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This year’s Tunnel of Oppression turned out to be one to remember, with over five rooms touching on just some of the various forms of oppression that people must endure.
From 3 to 8 p.m. A, the lower level of Heth Hall was reserved exactly for this reason as students and various organizations created dark scenarios and presented them to the tours of students and faculty.
The organizations that helped sponsor the event included Spectrum, the Diversity Awareness Programing Board (DAP), the Center for Diversity and Inclusion (CDI), and Ladies of Value and Empowerment (LOVE), each with their own respective rooms.
Before the tour began, groups were told if they could not handle the situations about to be acted out, they could leave at any time and to contact a safety responder who will escort them out.
The CDI was responsible for three rooms during the event: Homelessness, sit-ins, and body image. In the first room, cardboard boxes that depicted facts on homelessness in America were in place. Trash was thrown all across the room and the actors were heard crying and suffering in their environment. According to the National Alliance to End Homelessness, there are over 500,000 people in the United States that are without homes or in shelters.
The next room the CDI created was a return from last year: Body image. Upon entrance, the tour was greeting with audio that shared personal stories from people who suffer from low self-esteem. This was acted out as individuals were seen looking into the mirrors on display and showing strong disapproval in the form of tossing things across the room and even shattering parts of the mirror.
The sit-in room was set up like a diner from the 1960s with props of remade menus and jazz music. The scene turned into a hectic one the moment black students sat down at the table to be served. Once the waiter caught sight of them, an immediate storm of insults targeted these students as actors from the tour came out and began violently shaking their seats, slamming on the table, and even going so far as to physically remove them from their seats.
“I was very hurt to see that our ancestors had to go through something like that but speaking on today, we still have a lot of racism in our world but compared to what I witnessed in the Sit-In room it looks like we’ve at least made progress,” said photographer Myra Brooks.
Then there was the voting rights (black suffrage) room brought by the DAP. In this room, black voters were attempting to cast their ballots, while racist and demotivating slurs were directed at these voters from behind a screen. Unable to take it anymore, the voting actors left the room while a video was shown of white nationalist such as Bull Conner and George Wallace giving speeches on why separation is important. Following such rhetoric were graphic pictures of blacks who had given their lives in the form of lynching and mobs so that African Americans could have the same suffrage rights as whites.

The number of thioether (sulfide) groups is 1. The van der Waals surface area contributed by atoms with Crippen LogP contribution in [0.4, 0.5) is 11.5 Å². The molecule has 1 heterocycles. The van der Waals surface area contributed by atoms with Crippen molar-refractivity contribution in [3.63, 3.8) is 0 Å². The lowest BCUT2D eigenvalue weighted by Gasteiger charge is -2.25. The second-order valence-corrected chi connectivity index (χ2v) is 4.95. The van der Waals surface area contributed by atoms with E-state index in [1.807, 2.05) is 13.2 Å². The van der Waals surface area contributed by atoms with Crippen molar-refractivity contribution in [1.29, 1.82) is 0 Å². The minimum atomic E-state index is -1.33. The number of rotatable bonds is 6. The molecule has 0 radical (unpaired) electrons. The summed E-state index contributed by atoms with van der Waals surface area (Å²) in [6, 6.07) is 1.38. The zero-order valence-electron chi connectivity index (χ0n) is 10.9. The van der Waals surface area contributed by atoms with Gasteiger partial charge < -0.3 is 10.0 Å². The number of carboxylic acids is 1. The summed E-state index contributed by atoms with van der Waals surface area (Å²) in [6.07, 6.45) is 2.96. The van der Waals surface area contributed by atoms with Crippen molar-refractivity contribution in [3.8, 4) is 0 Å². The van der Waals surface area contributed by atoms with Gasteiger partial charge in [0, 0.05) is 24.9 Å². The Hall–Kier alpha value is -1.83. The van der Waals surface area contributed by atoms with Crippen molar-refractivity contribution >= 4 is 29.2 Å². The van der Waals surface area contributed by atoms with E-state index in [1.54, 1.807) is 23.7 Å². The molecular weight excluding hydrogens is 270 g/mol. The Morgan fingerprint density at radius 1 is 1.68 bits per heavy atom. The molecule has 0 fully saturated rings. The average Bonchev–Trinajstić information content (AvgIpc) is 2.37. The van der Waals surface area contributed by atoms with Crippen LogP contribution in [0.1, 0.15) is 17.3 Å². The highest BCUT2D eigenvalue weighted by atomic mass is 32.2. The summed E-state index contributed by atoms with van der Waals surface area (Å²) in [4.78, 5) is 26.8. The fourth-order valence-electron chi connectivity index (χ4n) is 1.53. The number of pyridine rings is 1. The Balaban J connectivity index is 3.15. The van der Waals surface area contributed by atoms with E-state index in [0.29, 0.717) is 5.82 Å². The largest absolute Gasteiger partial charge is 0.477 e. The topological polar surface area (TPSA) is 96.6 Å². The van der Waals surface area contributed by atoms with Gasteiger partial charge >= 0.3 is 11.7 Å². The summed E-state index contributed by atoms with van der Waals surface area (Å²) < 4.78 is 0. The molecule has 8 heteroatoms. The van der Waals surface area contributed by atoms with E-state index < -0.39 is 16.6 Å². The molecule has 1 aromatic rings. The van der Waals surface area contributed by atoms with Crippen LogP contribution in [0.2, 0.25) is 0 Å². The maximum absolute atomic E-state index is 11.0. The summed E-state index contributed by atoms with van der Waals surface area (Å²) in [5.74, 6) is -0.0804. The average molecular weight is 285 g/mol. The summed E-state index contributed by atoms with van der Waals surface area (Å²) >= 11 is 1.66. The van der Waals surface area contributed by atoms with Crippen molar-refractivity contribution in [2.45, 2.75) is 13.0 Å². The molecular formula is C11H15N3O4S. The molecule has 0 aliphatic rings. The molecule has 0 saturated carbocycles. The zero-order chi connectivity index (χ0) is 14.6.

Specifically this room had more of a happy ending when Obama’s famous “Yes we can” speech filled up the room, while images of progressive blacks taking a stand and practicing their 15th Amendment rights were shown.
The oppression room set up by Spectrum highlighted gender and identity differences. The scene depicted a person who was born a female, but identifies as a male and the struggles that classmates, family, and life caused this individual due to a low level of understanding.
One of the last rooms was that of domestic violence produced by LOVE. In the scene, a happy male and female couple were having an enjoyable time together as they brought up happy memories of their relationship. But then things turned from good, to bad, to abusive in a gradual amount of time – always ending with the male character saying how sorry he is about putting his hands on his significant other. The climax was when all the lights cut off and the male character beat up the female character as she screamed and cried for help.
“I wanted to show the way a violent relationships progresses because they don’t start out violent, people need to recognize the signs of would be abusive companion,” said Taylor Hairston, secretary of LOVE.
“This year was very successful just like last year and the reason I say that is because it brought alot of light to those that attended. Alot of people walked away know knowing that oppression is real thing and people actually learned something outside of the classroom. In the future we hope to make it a two day event so that people who have classes on Tuesday will be able to come and experience this,” said Natalie Fajardo, executive director of the Tunnel of Oppression.
Once the tour concluded, groups were brought into a debriefing space to talk about what they had just witnessed. The comments including things like, “I never knew these sorts of things happened” and “hopefully people can be more empathetic.”
Because of the high number of positive reviews, the Tunnel of Oppression event will return next year.